Much of a leader's time is spent, formally or informally, working to
influence decision makers, typically peers, cross-organizational
colleagues, or those higher up in the organization. The Tuesday
Reading this week Effectively Influencing Decision Makers: Ensuring
That Your Knowledge Makes a Difference (PDF) focuses on just this subject.
To begin the article, Marshall Goldsmith quotes Peter Drucker as
having said that knowledge workers can be defined as people who know
more about what they are doing than their managers do. He then notes
that though knowledge workers have years of education and training for
that work, they have little training in how to effectively influence
Goldsmith then sets forth ten guidelines to help in your influencing
of decision makers:
When putting forth a proposal to a decision maker, your
responsibility is to sell the proposal. It is not the decision
maker's responsibility to buy. You need to take responsibility for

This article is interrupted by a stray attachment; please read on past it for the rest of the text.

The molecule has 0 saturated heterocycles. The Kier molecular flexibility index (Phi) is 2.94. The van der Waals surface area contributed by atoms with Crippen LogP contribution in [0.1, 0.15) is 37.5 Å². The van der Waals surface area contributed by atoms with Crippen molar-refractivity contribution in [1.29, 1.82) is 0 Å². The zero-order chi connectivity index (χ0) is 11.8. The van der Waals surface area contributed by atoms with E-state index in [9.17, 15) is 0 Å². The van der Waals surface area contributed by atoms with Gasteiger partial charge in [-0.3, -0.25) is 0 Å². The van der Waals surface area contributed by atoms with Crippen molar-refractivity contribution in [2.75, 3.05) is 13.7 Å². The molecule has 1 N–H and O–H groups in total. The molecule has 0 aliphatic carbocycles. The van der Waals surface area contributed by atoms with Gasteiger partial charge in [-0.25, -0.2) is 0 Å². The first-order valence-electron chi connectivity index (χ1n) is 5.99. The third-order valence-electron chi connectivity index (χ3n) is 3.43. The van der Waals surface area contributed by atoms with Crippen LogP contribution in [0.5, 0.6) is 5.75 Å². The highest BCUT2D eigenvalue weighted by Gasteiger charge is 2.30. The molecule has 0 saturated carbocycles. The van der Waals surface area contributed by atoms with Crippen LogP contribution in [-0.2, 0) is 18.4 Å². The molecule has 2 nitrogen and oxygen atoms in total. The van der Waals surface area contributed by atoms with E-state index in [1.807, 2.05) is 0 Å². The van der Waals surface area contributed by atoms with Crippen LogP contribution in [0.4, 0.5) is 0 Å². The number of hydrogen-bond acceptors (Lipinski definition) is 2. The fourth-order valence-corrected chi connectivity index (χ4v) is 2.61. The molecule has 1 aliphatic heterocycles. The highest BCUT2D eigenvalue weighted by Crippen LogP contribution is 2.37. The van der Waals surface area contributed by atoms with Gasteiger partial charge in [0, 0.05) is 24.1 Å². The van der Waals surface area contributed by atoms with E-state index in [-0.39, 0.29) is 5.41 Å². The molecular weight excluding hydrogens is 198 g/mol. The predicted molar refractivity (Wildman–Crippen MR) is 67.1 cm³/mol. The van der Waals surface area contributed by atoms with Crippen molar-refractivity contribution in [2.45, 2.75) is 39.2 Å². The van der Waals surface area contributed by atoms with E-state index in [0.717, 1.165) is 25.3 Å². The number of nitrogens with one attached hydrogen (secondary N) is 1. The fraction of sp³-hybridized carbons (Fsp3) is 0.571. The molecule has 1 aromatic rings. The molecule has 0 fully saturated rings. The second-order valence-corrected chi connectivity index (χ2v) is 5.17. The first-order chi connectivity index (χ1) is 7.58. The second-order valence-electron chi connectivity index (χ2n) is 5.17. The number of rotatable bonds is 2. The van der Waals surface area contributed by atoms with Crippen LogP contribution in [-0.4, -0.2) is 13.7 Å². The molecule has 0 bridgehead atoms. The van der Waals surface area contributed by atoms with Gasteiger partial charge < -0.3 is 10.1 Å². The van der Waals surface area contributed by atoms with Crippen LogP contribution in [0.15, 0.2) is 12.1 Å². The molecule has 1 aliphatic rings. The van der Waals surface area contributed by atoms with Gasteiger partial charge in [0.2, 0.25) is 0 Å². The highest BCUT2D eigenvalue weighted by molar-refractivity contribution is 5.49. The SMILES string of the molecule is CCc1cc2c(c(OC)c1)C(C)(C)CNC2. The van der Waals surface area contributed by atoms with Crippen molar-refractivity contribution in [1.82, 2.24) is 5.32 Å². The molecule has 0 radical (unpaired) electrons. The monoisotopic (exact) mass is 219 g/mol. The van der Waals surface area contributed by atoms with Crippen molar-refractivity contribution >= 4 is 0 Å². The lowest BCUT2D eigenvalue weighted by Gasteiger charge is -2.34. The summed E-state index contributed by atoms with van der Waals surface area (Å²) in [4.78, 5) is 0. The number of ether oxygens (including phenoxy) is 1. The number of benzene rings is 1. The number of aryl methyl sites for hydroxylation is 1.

Focus on the needs of the decision makers and those they
represent, not on achieving your objectives.
Focus to win "the big battles." Don't waste energy and capital on
the trivial points.
Present real cost-benefit analyses. Don't just sell the benefits.
Never remain silent on the ethical issues.
Remember, those you are working to influence are human too.
Don't be disrespectful.
Support whatever decision is made. This is not a time to say
"They made the wrong decision!" Treat the decision maker like you
would want to be treated in a similar situation.
Make a positive difference - don't just try to win or be right.
Focus on the future; let the past go.
By spending some time learning to influence decision makers, you can
make a much larger positive difference. Today is a good day to start.
. . . . . jim